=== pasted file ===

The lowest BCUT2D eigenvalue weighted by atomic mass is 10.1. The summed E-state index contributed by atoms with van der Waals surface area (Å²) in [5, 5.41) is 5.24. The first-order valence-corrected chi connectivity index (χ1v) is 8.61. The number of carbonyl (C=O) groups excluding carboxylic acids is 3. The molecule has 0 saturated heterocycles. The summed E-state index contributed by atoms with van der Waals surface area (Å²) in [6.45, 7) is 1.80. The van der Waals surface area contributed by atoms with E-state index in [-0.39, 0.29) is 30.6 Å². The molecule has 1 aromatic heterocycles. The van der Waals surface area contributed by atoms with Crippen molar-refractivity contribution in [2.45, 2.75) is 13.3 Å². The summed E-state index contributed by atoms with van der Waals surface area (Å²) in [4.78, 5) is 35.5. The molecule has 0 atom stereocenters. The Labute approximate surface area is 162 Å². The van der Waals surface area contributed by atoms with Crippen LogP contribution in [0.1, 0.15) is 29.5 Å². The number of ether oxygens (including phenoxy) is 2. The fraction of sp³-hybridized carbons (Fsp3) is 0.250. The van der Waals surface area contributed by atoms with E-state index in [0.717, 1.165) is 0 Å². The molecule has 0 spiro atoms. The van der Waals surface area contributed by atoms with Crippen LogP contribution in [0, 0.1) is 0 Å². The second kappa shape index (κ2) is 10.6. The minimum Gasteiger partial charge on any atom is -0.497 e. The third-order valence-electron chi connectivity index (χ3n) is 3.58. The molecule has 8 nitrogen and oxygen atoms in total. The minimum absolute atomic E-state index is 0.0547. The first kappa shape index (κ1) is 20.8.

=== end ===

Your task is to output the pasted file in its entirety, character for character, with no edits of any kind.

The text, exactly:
The lowest BCUT2D eigenvalue weighted by atomic mass is 10.1. The summed E-state index contributed by atoms with van der Waals surface area (Å²) in [5, 5.41) is 5.24. The first-order valence-corrected chi connectivity index (χ1v) is 8.61. The number of carbonyl (C=O) groups excluding carboxylic acids is 3. The molecule has 0 saturated heterocycles. The summed E-state index contributed by atoms with van der Waals surface area (Å²) in [6.45, 7) is 1.80. The van der Waals surface area contributed by atoms with E-state index in [-0.39, 0.29) is 30.6 Å². The molecule has 1 aromatic heterocycles. The van der Waals surface area contributed by atoms with Crippen molar-refractivity contribution in [2.45, 2.75) is 13.3 Å². The summed E-state index contributed by atoms with van der Waals surface area (Å²) in [4.78, 5) is 35.5. The molecule has 0 atom stereocenters. The Labute approximate surface area is 162 Å². The van der Waals surface area contributed by atoms with Crippen LogP contribution in [0.1, 0.15) is 29.5 Å². The number of ether oxygens (including phenoxy) is 2. The fraction of sp³-hybridized carbons (Fsp3) is 0.250. The van der Waals surface area contributed by atoms with E-state index in [0.717, 1.165) is 0 Å². The molecule has 0 spiro atoms. The van der Waals surface area contributed by atoms with Crippen LogP contribution in [0, 0.1) is 0 Å². The second kappa shape index (κ2) is 10.6. The minimum Gasteiger partial charge on any atom is -0.497 e. The third-order valence-electron chi connectivity index (χ3n) is 3.58. The molecule has 8 nitrogen and oxygen atoms in total. The minimum absolute atomic E-state index is 0.0547. The first kappa shape index (κ1) is 20.8.